Later, I warn them that I cannot bear poems about love and death -- that to get to those subjects they must begin with stones, fingernails; that all things, no matter how abstract they have become, were once based on real events, real objects, real relationships. I tell them that the bodies in the Nile River, which the lad IpuWer speaks of 2,300 years before Christ, are as real as the bodies that flowed in the Mekong River in this century. I tell them that the wine cup, the vineyards which Rilke speaks of as the lost objects, are as real as the words we form to say their names.

In the next class he is back. His name is Bonfiglio. He has decided to take the course after all. But what has happened to Logic? His answer is the familiar yellow slip from the registrar's office thrust at me to sign, which of course I do. I always sign them.

I swing from branch to branch carrying them passively along with me while they have permission to poke and prod and make demands. I carry them along with me for years until they are ready to move on their own or until they have found someone else to take my place.

It seemed time to try out the poem on them. Each year I invent a new excuse for hauling it out. This semester we would observe the manner in which the writer entered the language. After all, was it not the beginning of a new semester? Is it not the issue of each new semester to begin? And, as Rilke tells us, is it not a tremendous act of violence to begin anything? He simply skips over what should be the beginning. He is not able to begin. For, he tells us, nothing is so powerful as silence. It would never have been broken had we not, each of us, been born into the midst of talk. The midst of talk -- that seems to be what is expected in the classroom, though writers are peculiarly inarticulate. I certainly don't like to talk. I like to wait, to be silent, to watch. I should probably spend more time letting them write, fill up the 75 minutes (if we start on time) with the sound of their arms moving along the table, the black letters clouding over the pages like a storm.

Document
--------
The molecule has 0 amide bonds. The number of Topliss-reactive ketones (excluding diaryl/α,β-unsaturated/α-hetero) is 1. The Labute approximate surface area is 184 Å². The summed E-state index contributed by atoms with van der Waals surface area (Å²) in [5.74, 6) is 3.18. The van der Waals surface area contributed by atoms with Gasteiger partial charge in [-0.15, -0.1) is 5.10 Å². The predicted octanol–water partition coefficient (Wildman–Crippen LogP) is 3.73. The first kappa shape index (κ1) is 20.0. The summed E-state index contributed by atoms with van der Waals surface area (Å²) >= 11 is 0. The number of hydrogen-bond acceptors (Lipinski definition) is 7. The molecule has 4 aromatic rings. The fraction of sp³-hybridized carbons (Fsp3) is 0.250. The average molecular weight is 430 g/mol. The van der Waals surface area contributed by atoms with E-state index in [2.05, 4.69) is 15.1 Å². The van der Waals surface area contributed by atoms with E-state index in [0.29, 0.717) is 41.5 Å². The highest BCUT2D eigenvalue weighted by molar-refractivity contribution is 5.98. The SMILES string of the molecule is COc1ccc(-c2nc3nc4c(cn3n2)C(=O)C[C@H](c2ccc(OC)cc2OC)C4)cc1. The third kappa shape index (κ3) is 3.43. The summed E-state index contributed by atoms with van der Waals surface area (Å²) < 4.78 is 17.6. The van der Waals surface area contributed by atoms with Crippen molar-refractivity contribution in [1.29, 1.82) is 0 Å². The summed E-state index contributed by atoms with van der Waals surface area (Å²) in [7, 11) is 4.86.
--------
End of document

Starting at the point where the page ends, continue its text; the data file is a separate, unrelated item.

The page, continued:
The question is: What to do with Bonfiglio? In a poem I have been writing, which remains unfinished with all the others like limb buds that have never stretched out to become legs and arms, there is a line about a line which has traveled a great distance and when it returns it longs for those things it touched on its journey and could not or did not name. It is these things which it remembers. That is my dilemma with Bonfiglio. I can neither give him up nor keep him. Soon enough he will diappear. I cannot rely on telling him as a story. It will grow thin and change. Someone will repeat my story to someone else and Bonfiglio will never be the same again. Each time that I think of Bonfiglio he changes in my mind.

Lorca, there are graves built up to the moon on the mountain. They are full of bones like snow; and no words. At the land's end cold water climbs up the shore, and wants a bed, and slips back. Here in March I wait, soon to leave open the windows that green might flower up and the birds wonder and laugh. Lorca, did they know it was you they shot? Green flesh, hair of green. The wind tears its eyes, and the snow dries down into occupied ground. Your words are the seeds we need still, though I imagine your face tells us something we must forget to live. -- From "To Lorca" by Lawrence Raab